historic Iroquois Confederacy, are proving their loyalty to their country today, as are 
other Iroquois serving in the armed forces and in war jobs. Rather apart from the 
others, though, are the Mohawks, who long before the present crisis, had demon- 
strated their mastery of a trade typically "un-Indian,"- -structural steel construc- 
tion. Their roots in this country go back much further than the modern steel and 
construction industry in which they have made good. 

The Mohawk Nation, together with the five other Iroquois nations, is known to 
history for the building of a great political confederacy, the Iroquois League. That 
most dynamic, organic Indian confederacy was flourishing in America long bsfore 
Europeans ever set foot on this continent. For more than a century after European 
colonization, that confederacy held the balance of power which determined the rise or 
fall of England, France, Holland and Spain in their struggle for a foothold in the New 
World. And even after the American Revolutionary War when the power of the Iro- 
quois League was finally broken, some of the salient democratic principles of that 
ancient Indian confederacy were handed down as basic conceptions for the constitu- 
tion of the newly-born American Government of 1783. 

These Iroquois Nations occupy several reservations in New York State, the 
Mohawks residing on the St. Regis reservation in northern New York. Today their 
population is approximately 1,200, a large part of the original tribe having settled on 
reservations in Canada. Ninety of this number have gone with the armed forces--68 
in the Army, 9 in the Navy, 8 in the Marine Corps and 3 in the Army Air Corps. Sev- 
eral have already won promotions to responsible ranks while a large number are 
stationed overseas. 

The St. Regis reservation at Hogansburg consists of 16,640 acres of land that 
is suitable for general farming and dairying. The casual visitor coming upon the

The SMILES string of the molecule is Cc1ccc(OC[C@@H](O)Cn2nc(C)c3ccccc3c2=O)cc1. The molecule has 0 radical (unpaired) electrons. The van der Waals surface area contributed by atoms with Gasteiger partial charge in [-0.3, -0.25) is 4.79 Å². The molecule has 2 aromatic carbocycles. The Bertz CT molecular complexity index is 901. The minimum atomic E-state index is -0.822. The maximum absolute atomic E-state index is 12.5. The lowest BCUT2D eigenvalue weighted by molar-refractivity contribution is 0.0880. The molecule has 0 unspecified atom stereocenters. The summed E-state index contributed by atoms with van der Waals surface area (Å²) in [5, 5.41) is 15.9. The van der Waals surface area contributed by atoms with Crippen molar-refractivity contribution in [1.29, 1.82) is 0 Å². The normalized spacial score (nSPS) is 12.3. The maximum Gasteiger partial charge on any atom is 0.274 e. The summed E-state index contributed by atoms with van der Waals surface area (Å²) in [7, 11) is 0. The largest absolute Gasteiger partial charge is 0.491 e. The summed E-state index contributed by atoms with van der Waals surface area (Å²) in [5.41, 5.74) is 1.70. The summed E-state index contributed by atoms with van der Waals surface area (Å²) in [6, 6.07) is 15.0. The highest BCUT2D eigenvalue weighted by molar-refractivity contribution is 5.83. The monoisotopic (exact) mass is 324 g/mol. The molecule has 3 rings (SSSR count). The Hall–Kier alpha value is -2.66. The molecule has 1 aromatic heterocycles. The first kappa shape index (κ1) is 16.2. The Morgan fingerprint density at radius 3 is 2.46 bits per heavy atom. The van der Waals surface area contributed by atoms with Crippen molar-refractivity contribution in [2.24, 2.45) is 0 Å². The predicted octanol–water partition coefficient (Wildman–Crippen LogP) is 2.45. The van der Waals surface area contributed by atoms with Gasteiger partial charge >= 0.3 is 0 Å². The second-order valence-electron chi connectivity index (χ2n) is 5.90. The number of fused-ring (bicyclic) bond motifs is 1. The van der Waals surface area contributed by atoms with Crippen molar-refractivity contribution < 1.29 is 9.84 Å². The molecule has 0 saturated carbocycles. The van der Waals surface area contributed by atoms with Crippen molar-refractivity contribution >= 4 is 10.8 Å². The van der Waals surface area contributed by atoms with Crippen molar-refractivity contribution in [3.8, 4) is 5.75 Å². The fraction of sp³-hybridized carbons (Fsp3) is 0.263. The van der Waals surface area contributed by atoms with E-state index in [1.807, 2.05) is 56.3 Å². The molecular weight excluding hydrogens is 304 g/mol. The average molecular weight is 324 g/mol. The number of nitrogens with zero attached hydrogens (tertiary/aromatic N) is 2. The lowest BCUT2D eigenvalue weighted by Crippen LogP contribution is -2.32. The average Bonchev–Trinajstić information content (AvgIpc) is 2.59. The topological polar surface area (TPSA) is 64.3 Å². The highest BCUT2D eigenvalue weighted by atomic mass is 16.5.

reservation can not readily distinguish it from the neighboring white communities. 
While the houses, crops, automobiles, give the reservation' the appearance of any 
modern rural community, the visitor soon senses beneath this surface a strong Indian 
character—a cherished heritage from the Mohawks of long ago. One senses the In- 
dian pride and dignity, the force of personalities that remain intolerant of any claims 
of the white race to superiority. One feels the vitality of an Indianhood that absorbed 
the impact of white civilization in stride, in no degree ever breaking with Iroquois 
tradition. The Mohawks have demonstrated the independence and power that are 
latent in tribes throughout America; it is a spirit of an Indian Americanism that comes 
as a new vibrant force into the life of the Nation. 

We are prone to think of Indians as masters only of such arts as pottery, 
weaving, basketry; also commonly as experts at fishing, stockraising or lumbering, 
according to their particular environments and traditions. It has been unusual for a 
tribe to excel in a technical field that is considered "un-Indian." That this need not 
be so, many Mohawks have amply demonstrated over half a century. These Mohawk 
Indians learned steel construction work. Steel work demands the utmost of skill, 
stamina and agility and it was almost second nature for these lacrosse-playing Indians